Long story short, we accidentally configured two different TFS application tiers (TFS1 running TFS2012 and TFS2 running TFS2010) to use the same instance of SSRS, doh!  We only need reporting on TFS1, for the record. After some troubleshooting we found that the connection strings for the TFS2010OlapReportDS and TFS2010ReportDS databases on the report server pointed to TFS2 and not the original one any more (TFS1). But oddly, the reports on the new TFS instance don't work either, I would have assumed that ONE of the instances would have had reporting that worked. I went to the Reports folder, and could see all of the reports for all of the team projects across the both TFS1 and TFS2 but always received this error, on every single report:

  • An error has occurred during report processing. (rsProcessingAborted)
    • Query execution failed for dataset 'dsIteration'. (rsErrorExecutingCommand)
      • For more information about this error navigate to the report server on the local server machine, or enable remote errors

 

Anyway, I digress. 

I figured a good first step was turning off Reporting on TFS2, and then reconfiguring SSRS for TFS1 in an effort to "reset" the connection.  But I could turn off reporting on TFS2.  I assumed that normally I *should* be able to do this, just un-check the "Use Reporting" feature and it's gone right? Maybe there is something amiss with the TFS 2010 instance? It is brand new, so not sure how it could already be corrupted.  Here is the error I receive when I try to "turn off" reporting on TFS1:

 

I did a lot of searching of MSDN and forums and couldn’t find anything that seemed to help.  I got desperate and tried a different order of operations, a "Hail Mary" if you will, and it worked!

I could not turn off reporting on TFS2 for some reason, but it occurred to me that the error message I was getting ("the database is not properly configured") was rather generic and could mean a LOT of things. And alas I do not have remote login access to the SSRS instance (don't get me started on the why or what of that!), so I couldn't even do research on it.  So instead I focused on getting TFS2 WORKING with SSRS even through the end goal was turning off reporting.  I went to the TFS1 app tier that had been connected to SSRS successfully originally, went into the Admin Console and unchecked "Use Reporting" to break the connection. That worked great, of course.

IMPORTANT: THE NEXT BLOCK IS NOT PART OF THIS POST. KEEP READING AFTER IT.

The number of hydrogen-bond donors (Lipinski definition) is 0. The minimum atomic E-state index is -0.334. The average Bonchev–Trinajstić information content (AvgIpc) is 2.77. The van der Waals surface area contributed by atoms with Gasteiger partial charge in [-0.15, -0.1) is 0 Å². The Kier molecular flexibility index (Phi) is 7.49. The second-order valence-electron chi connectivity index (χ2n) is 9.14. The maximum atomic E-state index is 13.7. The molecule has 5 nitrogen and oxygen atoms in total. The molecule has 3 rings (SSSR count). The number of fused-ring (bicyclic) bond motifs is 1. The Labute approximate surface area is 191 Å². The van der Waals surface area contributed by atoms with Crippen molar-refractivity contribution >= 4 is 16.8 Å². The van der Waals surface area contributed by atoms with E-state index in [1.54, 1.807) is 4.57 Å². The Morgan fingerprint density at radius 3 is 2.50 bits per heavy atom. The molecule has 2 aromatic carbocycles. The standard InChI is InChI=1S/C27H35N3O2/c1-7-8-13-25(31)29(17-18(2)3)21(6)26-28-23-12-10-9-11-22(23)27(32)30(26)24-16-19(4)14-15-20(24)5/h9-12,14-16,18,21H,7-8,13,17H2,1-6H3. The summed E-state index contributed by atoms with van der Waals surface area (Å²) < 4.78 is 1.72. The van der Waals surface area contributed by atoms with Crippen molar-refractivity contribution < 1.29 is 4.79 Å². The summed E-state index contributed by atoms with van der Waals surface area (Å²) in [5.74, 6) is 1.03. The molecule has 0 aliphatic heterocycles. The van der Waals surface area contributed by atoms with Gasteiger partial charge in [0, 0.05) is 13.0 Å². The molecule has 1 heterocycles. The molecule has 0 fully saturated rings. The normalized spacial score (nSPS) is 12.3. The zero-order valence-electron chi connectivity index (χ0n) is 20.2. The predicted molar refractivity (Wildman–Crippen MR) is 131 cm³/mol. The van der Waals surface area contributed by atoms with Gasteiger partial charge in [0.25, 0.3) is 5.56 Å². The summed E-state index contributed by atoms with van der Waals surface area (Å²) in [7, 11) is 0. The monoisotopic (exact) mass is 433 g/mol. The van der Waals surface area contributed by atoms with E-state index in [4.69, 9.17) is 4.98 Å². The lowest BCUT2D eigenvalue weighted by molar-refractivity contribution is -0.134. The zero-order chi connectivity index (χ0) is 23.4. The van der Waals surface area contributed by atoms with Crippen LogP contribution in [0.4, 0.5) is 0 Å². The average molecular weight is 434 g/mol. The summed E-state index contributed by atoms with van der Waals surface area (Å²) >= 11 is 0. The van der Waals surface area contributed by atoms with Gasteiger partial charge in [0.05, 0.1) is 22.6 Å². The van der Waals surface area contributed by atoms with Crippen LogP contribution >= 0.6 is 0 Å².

Next I went back to TFS2, and via the Admin Console verified the SSRS configuration information to hit the report server was all correct (it was), re-started all the jobs, and rebuilt the warehouse. Once reporting was working again on TFS2, I tried to turn it off again, and this time when I unchecked "Use Reporting" it was successful.  So apparently if reporting is broken, you cannot turn it off. Great.

Anyway, next I went back to TFS1, reconfigured reporting through the admin console and now all is well with the world again. Oy, I need a drink.

Tags:

ALM | Application Lifecycle Management | MSDN | SDLC | TFS 2010 | TFS 2012 | TFS Administration | TFS Power Tools | Team Foundation Server | Visual Studio 2012 | Visual Studio

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Chicago Visual Studio ALM User Group - Holiday Party on Dec 12th 2012

by Angela 1. December 2012 12:48

Are you a regular attendee? Someone who hasn’t been to a meeting in a while? Someone who has never been and has been looking for the perfect topic? Well, c’mon down! Next week is our annual holiday meeting. In the past few months there has been a release of Visual Studio as well as an update, and not just any update but a MASSIVE update with lots of good new functionality. So go download it today!

We'll have fun giveaways for everyone who attends, but some particularly awesome giveaways for people who are willing to get up and demo their favorite VS 2012 (so anything related to VS, MTM or TFS) feature! It doesn't have to be a long or complicated demo, but it does need to highlight something about the latest release or the update that you find particularly useful or cool. Shoot me an email at Angela.Dugan@PolarisSolutions.com with the feature you want to highlight so I can ensure we don't end up with duplicates. Everyone that does a demo gets an additional gift, but we will also vote for one or two big winners to receive something extra cool! More details to come...  We will have many speakers that night, hopefully including you!

So far we have the following presenters and topics:

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When: Wednesday, December 12, 2012 from 6:00 PM to 8:30 PM
Location: Microsoft-Downers Grove 3025 Highland Pkwy, Ste 300, Downers Grove

Agenda:6:00PM Food, drinks and prizes. 7:00PM VS 2012 Demo contest. 8:00PM Grand prizes awarded

Register here: http://chicagoalmug.org/
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So You Were Forced to Use the dreaded TFS Collection /Recover Command, Now What? [Updated]

by Angela 27. November 2012 06:06